Why, then, do the labor economists and government experts cited in perennial “college graduates are so screwed” news stories keep getting the story wrong? One factor is a flaw in the way the federal government classifies jobs. The Bureau of Labor Statistics issues periodic projections of how many people will be employed in thousands of different kinds of jobs in the future. The BLS also classifies jobs based on the level of education required. The problem, as Georgetown University economist Anthony Carnevale has documented, is that the BLS assumes that educational requirements within jobs will stay constant. When making projections, it doesn’t account for the ongoing march of skill-biased technology change.
These methods miss most of the growth in highly-educated jobs. Only a third of the long-term growth in jobs requiring a college degree has come from more employment in sectors with traditionally high education requirements—scientists, accountants, teachers, etc. Most of the growth has come within very large existing white collar and blue collar industries. To compete in the global economy, companies have to manage increasingly complex supply chains and provide high-value professional services. Huge sectors like manufacturing and health care have made heavy use of technology and require enhanced human skills to match. As a result, employers are increasingly requiring college credentials.
College skeptics also fail to account for predictable career patterns. Low-education jobs have much higher turnover rates than high-education jobs, and people tend to progress from the former to the latter. There are a lot more law firm partners out there who used to be bartenders than bartenders who used to be law firm partners.
And indeed, that’s pretty much what happened to the sad cases described over the years by the Post and Times. Back in 1982, the Postwrote aboutMel Rodenstein, a Peace Corps alum with a master’s degree in international affairs who was slaving away in a “mindless” file clerk job, forced to cut coupons and subsist on rice and beans. He went on to a series of nonprofit management jobs and, by 2010, was a senior research project supervisor at the Johns Hopkins University School of Health. In 1993, a Post article titled “Grads Without Jobs” described two young women graduating from good state universities who planned to spend a year wandering North America in a station wagon because “there are no jobs anyway.” Today, one of them lives in Silver Spring, Maryland, and runs her own H.R. consulting firm. The other got a PhD and works 20 feet away from this author in a Washington, DC think tank.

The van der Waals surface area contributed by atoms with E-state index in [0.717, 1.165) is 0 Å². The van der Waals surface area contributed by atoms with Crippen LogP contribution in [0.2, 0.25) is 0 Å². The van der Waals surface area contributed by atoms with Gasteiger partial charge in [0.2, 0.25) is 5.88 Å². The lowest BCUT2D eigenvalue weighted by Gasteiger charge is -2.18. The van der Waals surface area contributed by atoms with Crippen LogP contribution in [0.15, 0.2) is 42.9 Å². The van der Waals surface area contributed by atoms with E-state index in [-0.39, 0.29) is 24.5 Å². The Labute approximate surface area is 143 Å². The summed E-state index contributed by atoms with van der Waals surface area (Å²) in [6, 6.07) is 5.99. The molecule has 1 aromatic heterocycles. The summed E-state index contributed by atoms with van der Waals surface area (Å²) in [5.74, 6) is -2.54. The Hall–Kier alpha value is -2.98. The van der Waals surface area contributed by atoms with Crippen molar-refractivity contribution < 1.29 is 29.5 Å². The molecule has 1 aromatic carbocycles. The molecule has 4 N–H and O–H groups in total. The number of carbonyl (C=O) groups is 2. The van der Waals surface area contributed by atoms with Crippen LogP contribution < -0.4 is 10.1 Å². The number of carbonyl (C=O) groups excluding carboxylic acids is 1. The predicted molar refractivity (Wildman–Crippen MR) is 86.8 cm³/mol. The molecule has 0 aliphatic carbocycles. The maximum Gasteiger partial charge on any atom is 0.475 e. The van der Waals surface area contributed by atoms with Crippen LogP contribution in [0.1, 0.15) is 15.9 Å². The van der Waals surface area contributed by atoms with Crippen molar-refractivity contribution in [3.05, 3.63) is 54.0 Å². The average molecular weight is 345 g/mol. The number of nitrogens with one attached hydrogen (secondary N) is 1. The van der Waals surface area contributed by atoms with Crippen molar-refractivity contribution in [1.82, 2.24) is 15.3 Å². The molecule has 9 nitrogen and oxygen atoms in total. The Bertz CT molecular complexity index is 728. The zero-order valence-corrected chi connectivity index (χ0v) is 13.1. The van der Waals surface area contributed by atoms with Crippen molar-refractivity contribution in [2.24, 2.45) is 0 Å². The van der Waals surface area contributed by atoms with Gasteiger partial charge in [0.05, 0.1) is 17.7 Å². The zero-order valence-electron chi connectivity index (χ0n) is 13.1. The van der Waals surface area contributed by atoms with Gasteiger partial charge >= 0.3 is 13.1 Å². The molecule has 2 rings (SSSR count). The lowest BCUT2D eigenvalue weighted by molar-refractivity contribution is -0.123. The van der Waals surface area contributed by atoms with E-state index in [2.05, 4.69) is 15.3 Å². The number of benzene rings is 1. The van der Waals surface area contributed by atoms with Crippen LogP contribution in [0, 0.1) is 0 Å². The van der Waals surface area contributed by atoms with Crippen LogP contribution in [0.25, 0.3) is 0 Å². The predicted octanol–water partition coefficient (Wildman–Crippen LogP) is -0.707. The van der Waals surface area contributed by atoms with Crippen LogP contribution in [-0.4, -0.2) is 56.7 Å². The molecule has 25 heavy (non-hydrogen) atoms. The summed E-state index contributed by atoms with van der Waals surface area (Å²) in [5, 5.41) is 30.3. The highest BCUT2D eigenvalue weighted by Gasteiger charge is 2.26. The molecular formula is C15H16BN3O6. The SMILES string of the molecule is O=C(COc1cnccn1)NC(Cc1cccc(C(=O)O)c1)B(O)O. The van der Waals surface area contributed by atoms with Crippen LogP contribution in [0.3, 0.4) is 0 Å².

Sally Cameron, meanwhile, isn’t tending bar anymore. She’s a senior manager at an international development consulting company that works under contract with USAID. Her recent work includes building railroads in cyclone-devastated Madagascar. Her liberal arts degree from Smith College must come in handy, since one of the two official languages there is French. That’s how things usually work out for people who get college degrees.
Kevin Carey is the policy director of Education Sector, a think tank in Washington, D.C.